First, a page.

Gatwick Airport has responded to the Transport Committee Third Report 2015-16: Airport expansion in the South East.
The Transport Committee’s astonishing statement that the arguments ‘for and against airport expansion have changed little in a quarter of a century’ ignores the significant change within the aviation industry following the break-up of the BAA monopoly in 2009 - and the worsening of air quality in the UK which has repeatedly halted Heathrow’s plans in the past.
In one key respect, however, the committee is right to say that nothing has changed - Heathrow is still undeliverable. Fortunately, there is now a credible alternative at Gatwick that can mean Britain finally gets on with it.
The opportunity to end decades of delay and false starts can only be achieved by giving the green light for Gatwick expansion. Gatwick is the only scheme which can actually deliver the economic benefits airport expansion would bring without the dramatic and unacceptable impacts on noise and air quality.
A campaign in support of expansion at Heathrow will be launched in Westminster today.
"Back Heathrow" says a hundred thousand local people support a third runway at the airport.
It was chosen as one of two preferred options - the other being Gatwick - by the Airports Commission last year.
There was fury under the Heathrow and Gatwick flightpaths today after a new report said another runway would not mean more noise and emissions.
It's claimed new environmentally friendly planes, changes to the way they fly and more people travelling by train will lead to no worse effects for hundreds of thousands of people.
But campaigners against expansion say it's utter nonsense.
ITV Meridian spoke to John Stewart from the Against Airport Expansion group, and Peter Hind from the Independent Transport Commission.
A drone was flown within a few metres of a passenger jet landing at Heathrow Airport, continuing a recent spate of near-misses.
The pilot of the Airbus A319 stated that the drone may have been just 20 feet above and 25 yards to the left when it passed by the aircraft on September 30th.
Officials said that the drone was flown against Civil Aviation Authority regulations because it did not have permission to be above 400 feet within the Heathrow CTR control zone. The incident was put in the most serious risk category
A safety report from the Civil Aviation Authority today reveals a drone was flown within a few yards of a passenger plane landing at Heathrow Airport. It brings to six the number of recent incidents.
The pilot of the Airbus A319 said the drone may have been just 20 feet above and 25 yards to the left when it passed by the aircraft in the incident last September.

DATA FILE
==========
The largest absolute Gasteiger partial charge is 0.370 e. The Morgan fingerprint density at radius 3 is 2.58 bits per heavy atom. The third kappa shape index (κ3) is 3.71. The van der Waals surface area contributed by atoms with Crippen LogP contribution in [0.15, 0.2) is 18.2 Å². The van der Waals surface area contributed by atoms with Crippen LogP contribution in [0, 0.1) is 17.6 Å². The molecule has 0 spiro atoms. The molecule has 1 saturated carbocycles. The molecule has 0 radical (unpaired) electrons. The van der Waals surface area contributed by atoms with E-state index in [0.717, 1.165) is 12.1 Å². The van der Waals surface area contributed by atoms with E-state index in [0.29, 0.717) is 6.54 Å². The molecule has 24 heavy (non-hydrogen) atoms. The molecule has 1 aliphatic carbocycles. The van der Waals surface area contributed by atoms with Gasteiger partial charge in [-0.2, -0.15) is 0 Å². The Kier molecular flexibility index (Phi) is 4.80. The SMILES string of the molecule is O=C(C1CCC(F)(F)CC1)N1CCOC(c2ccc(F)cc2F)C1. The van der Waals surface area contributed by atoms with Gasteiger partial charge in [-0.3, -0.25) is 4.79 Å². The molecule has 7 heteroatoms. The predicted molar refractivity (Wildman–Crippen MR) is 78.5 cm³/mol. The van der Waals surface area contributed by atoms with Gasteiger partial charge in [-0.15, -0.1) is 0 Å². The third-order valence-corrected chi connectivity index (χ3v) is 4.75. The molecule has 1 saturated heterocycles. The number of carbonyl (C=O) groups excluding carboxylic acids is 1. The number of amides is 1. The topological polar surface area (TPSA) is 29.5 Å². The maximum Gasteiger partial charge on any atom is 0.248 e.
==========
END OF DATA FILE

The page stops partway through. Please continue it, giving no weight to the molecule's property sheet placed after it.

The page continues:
He told the UK Airprox Board - which investigates incidents - that it was not possible to take avoiding action and the incident was put in the most serious risk category.
The plane was flying at an altitude of 500 feet and was on the final approach to the airport on September 30 when the drone was spotted.
Officials said that the drone was flown against Civil Aviation Authority regulations because it did not have permission to be above 400 feet within the Heathrow control zone.
The space between the drone and the jet had been reduced to about a wingspan - described as "the bare minimum" - and that "chance had played a major part" in the avoidance of a collision.
A police investigation was launched but the drone operator has not been found.
One of the British tourists who died climbing a waterfall in Vietnam has been named locally as Christian Sloan.
The 25-year-old from Deal in Kent died along with two women, aged 19 and 25, at the Datanla Waterfalls in the Lam Dong province.
Local reports suggest the three were with an unauthorised guide when the tragedy happened.
A second flight near London's Heathrow Airport has been targeted by someone shining a laser.
The British Airways service from Amsterdam was affected at 7.47pm on Monday when a beam was aimed at the aircraft as it headed in to land.
It comes nine days after a Virgin Atlantic flight to New York's JFK returned to Heathrow as a "precautionary measure" after a laser was shone at the cockpit.
Scotland Yard said the plane was not put in danger during Monday's incident and no arrests had been made.
British Airways would not confirm what had happened but said laser attacks are taken "extremely seriously".
A new direct rail link connecting the west to Heathrow will improve journeys to the UK’s busiest airport and help increase economic productivity across the Thames valley.
Six thousand people travelled to Heathrow for the biggest ever jobs fair in the country. In fact it was so popular at times you couldn't move, and local roads were at a standstill. Transport Correspondent Mike Pearse reports.
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